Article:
What has begun to release me from the grief is the understanding that the what-if scenarios would have been second grade responses, though we were effectively in the first grade. We can be expected in the first grade to add and subtract but not to do calculus; to effectively show the general public that they are not alone, and to reveal the bitterness we have all been tasting as a Great Betrayal and not our own failure for not being marketable commodities. We cannot yet be expected to create an open society so compelling that the LAPD forgets its lines, though as long as we keep our eyes on the road and not what we did wrong, calculus and an “A” on the exam are coming. We all have a much richer understanding of the game than we did three months ago and my what-if scenarios, once they’re uncoupled from beating myself up, point clearly in the direction of my commitment.
In the dream of the pickup truck I got a gentle reminder that the knowledge of how to do anything, whether it’s building an open society that makes its opposition forget their lines or building a brand capable of helping ease that open society into being… comes with a lot of practice on the field of play and a lot of patience with ourselves. It’s actually good news that I’m feeling lost on how to drive the truck, for now I’m testing the controls rather than living the illusion that it’s obvious or obviously magic, and that either way I “should” already know. I’m actually more empowered though I may feel less so.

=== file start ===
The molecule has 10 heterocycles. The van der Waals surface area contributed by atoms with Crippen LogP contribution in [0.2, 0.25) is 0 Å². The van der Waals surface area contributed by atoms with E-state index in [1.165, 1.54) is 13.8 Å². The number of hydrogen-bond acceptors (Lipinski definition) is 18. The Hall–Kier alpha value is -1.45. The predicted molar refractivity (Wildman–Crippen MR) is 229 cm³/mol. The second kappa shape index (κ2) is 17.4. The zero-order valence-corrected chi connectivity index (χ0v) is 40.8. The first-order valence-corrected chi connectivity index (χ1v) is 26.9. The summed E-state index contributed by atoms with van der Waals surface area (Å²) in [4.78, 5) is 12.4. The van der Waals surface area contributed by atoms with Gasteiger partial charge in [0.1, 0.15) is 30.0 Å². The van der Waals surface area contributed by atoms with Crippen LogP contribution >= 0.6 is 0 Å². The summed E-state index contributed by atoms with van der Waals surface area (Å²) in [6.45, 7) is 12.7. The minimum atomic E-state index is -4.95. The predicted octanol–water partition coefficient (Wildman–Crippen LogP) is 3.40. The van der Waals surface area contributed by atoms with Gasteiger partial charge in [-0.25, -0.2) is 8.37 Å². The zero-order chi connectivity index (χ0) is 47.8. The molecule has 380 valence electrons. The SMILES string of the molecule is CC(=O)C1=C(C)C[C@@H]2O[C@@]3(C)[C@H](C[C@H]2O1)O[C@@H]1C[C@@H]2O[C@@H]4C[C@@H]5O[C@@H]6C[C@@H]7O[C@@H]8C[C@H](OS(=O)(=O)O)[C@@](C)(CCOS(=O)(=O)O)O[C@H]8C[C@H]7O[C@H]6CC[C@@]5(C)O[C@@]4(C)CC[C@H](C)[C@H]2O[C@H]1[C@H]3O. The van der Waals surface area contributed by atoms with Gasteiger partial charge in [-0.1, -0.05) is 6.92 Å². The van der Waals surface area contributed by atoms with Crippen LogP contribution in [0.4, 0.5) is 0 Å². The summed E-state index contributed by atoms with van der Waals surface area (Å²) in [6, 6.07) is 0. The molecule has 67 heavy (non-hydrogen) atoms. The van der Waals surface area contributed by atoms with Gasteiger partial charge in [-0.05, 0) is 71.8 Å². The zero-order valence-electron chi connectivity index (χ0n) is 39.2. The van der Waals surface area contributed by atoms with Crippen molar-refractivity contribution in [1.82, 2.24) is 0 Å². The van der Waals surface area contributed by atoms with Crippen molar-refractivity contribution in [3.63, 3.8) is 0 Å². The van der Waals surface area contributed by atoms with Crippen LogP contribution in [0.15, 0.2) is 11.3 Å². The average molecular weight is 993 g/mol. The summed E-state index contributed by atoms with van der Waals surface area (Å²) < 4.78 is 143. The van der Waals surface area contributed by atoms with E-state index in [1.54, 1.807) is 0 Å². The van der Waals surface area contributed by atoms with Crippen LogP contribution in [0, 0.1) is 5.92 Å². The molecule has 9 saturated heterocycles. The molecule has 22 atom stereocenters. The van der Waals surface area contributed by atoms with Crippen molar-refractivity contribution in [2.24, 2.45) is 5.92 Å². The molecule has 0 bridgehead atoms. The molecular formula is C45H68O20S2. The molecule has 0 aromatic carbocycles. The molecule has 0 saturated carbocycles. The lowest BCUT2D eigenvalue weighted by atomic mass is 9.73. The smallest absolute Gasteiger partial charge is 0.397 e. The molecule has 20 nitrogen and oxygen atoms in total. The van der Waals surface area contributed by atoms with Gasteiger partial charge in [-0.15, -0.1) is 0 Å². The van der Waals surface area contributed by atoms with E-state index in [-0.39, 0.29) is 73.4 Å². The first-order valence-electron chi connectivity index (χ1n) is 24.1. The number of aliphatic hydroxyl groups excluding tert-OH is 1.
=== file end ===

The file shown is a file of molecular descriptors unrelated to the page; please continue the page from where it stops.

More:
And so we sit here sandwiched between the Dawn of the Age of Aquarius and the dawn of 2012, and to some of you that may mean everything, and to some of you nothing at all, nevertheless, it’s a great time to be sharing this insight with you. I am humbled and yet more than ever noticing the texture of the gravel under my feet on the road to greatness (or whatever it is). Everything from a new mounting system for the Hanging Garden dreamed up as a matter of necessity on Solstice night to building an open society worthy of who we are, and everything in between, is a challenge worth taking on. Let it be a year of evolving our way home. (It can be no other way of course, just sayin’ 🙂 ).